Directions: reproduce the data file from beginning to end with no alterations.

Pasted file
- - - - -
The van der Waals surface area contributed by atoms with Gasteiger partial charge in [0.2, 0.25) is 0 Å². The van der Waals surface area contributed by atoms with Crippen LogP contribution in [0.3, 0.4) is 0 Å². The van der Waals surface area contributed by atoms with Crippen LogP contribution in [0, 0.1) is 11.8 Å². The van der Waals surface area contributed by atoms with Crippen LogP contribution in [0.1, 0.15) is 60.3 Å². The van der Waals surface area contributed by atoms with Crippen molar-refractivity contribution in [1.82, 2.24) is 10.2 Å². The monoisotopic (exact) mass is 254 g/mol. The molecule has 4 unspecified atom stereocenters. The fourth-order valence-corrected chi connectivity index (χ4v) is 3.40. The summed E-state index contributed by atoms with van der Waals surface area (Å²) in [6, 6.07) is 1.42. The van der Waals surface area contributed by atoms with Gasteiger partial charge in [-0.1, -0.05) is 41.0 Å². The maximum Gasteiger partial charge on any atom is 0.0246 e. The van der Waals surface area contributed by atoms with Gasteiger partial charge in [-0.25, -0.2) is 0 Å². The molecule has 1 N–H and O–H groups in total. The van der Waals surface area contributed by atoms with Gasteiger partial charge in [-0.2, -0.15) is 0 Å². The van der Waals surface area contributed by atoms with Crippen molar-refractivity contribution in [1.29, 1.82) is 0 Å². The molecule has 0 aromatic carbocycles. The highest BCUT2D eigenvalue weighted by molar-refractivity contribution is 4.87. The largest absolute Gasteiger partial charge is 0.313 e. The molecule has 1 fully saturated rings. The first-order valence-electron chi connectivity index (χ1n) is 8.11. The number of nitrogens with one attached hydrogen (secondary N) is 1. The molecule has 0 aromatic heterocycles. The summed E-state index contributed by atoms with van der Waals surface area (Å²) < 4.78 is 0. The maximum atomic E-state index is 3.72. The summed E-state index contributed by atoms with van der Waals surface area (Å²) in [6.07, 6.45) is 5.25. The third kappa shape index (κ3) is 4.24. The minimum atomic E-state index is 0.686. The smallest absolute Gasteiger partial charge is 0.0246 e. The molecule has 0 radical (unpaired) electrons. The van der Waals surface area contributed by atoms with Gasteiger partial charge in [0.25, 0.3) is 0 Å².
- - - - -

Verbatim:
The van der Waals surface area contributed by atoms with Gasteiger partial charge in [0.2, 0.25) is 0 Å². The van der Waals surface area contributed by atoms with Crippen LogP contribution in [0.3, 0.4) is 0 Å². The van der Waals surface area contributed by atoms with Crippen LogP contribution in [0, 0.1) is 11.8 Å². The van der Waals surface area contributed by atoms with Crippen LogP contribution in [0.1, 0.15) is 60.3 Å². The van der Waals surface area contributed by atoms with Crippen molar-refractivity contribution in [1.82, 2.24) is 10.2 Å². The monoisotopic (exact) mass is 254 g/mol. The molecule has 4 unspecified atom stereocenters. The fourth-order valence-corrected chi connectivity index (χ4v) is 3.40. The summed E-state index contributed by atoms with van der Waals surface area (Å²) in [6, 6.07) is 1.42. The van der Waals surface area contributed by atoms with Gasteiger partial charge in [-0.1, -0.05) is 41.0 Å². The maximum Gasteiger partial charge on any atom is 0.0246 e. The van der Waals surface area contributed by atoms with Gasteiger partial charge in [-0.25, -0.2) is 0 Å². The molecule has 1 N–H and O–H groups in total. The van der Waals surface area contributed by atoms with Gasteiger partial charge in [-0.2, -0.15) is 0 Å². The van der Waals surface area contributed by atoms with Crippen molar-refractivity contribution in [1.29, 1.82) is 0 Å². The molecule has 0 aromatic carbocycles. The highest BCUT2D eigenvalue weighted by molar-refractivity contribution is 4.87. The largest absolute Gasteiger partial charge is 0.313 e. The molecule has 1 fully saturated rings. The first-order valence-electron chi connectivity index (χ1n) is 8.11. The number of nitrogens with one attached hydrogen (secondary N) is 1. The molecule has 0 aromatic heterocycles. The summed E-state index contributed by atoms with van der Waals surface area (Å²) < 4.78 is 0. The maximum atomic E-state index is 3.72. The summed E-state index contributed by atoms with van der Waals surface area (Å²) in [6.07, 6.45) is 5.25. The third kappa shape index (κ3) is 4.24. The minimum atomic E-state index is 0.686. The smallest absolute Gasteiger partial charge is 0.0246 e. The molecule has 0 radical (unpaired) electrons. The van der Waals surface area contributed by atoms with Gasteiger partial charge in [0.25, 0.3) is 0 Å².